Deb grew up on a 160-acre beef farm in Lake City, Minnesota. She graduated from the College of St. Benedict in St. Joseph, Minnesota with an Elementary Education degree. She taught fourth through sixth grades in Central Minnesota and worked as a counselor at a Summer German Camp for the next 10 years. Then she met Richard in 1994, which led to their marriage in July of 1997. After that she taught first and third grade for several years in Napoleon, Michigan, until their daughter, Ariana, was born in 2001.
Richard is working as a full-time farmer now, and continues using his carpentry skills through the many maintenance and building projects of the farm. Now Deb publishes the newsletter and coordinates the communication and bookkeeping of the CSA. She also continues to enjoy teaching to groups who come to the farm for field trips, as well as, in area schools through Farm-to-School programs. Ariana is now completing sixth grade, and she is looking forward to hanging out with lots of kids on the farm this summer! Both Richard and Deb enjoy the sense of community that running Tantré Farm creates for themselves and their daughter, as well as the many young interns/farmers who live and work on the farm, which provides the opportunity to serve the local community fresh, organic food.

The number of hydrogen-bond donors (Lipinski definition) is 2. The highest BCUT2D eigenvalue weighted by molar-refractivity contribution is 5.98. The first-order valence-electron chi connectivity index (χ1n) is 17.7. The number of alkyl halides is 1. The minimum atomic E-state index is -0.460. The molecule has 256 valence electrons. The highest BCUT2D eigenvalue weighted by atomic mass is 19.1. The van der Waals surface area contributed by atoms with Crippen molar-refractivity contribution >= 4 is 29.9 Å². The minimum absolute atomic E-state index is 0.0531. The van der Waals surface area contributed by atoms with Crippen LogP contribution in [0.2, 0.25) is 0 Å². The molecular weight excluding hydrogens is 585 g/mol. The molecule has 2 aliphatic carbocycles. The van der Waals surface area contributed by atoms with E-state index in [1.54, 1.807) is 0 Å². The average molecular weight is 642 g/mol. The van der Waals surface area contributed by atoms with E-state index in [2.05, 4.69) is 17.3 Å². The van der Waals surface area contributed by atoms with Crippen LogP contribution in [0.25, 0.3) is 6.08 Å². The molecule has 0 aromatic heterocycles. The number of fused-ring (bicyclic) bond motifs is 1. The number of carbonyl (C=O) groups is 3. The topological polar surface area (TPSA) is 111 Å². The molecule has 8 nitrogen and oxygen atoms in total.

4 stalks rhubarb, chopped
1 cup sugar
1 cup water
1 cup (more or less) carbonated water
ice cubes, if desired
In a small pan, bring the rhubarb, sugar, and water to a boil. Lower heat and stir occasionally until the sugar dissolved and the mixture has reduced into a light syrup, about 10 minutes. Strain through a mesh strainer and press the rhubarb bits with the back of the spoon to release all the juices into the bowl. Add about a tablespoon of the syrup to the bottom of each cup and top with carbonated water. Serve immediately with ice cubes, if desired.
SAUSAGE AND BROCCOLI RABE (from COOKS.COM)
1 lb. sweet or hot Italian sausage
1 bunch broccoli rabe (also called “rapini”)
Cut sausage into 1″ pieces and put at the bottom of a 9″x13″ baking pan. Cut stems off broccoli rabe (rapini). Place rabe over sausage and cover pan with aluminum foil. Bake at 350 degrees for 1 hour. Mix sausage and broccoli rabe with the juice at the bottom of pan. Easy and delicious.Back to top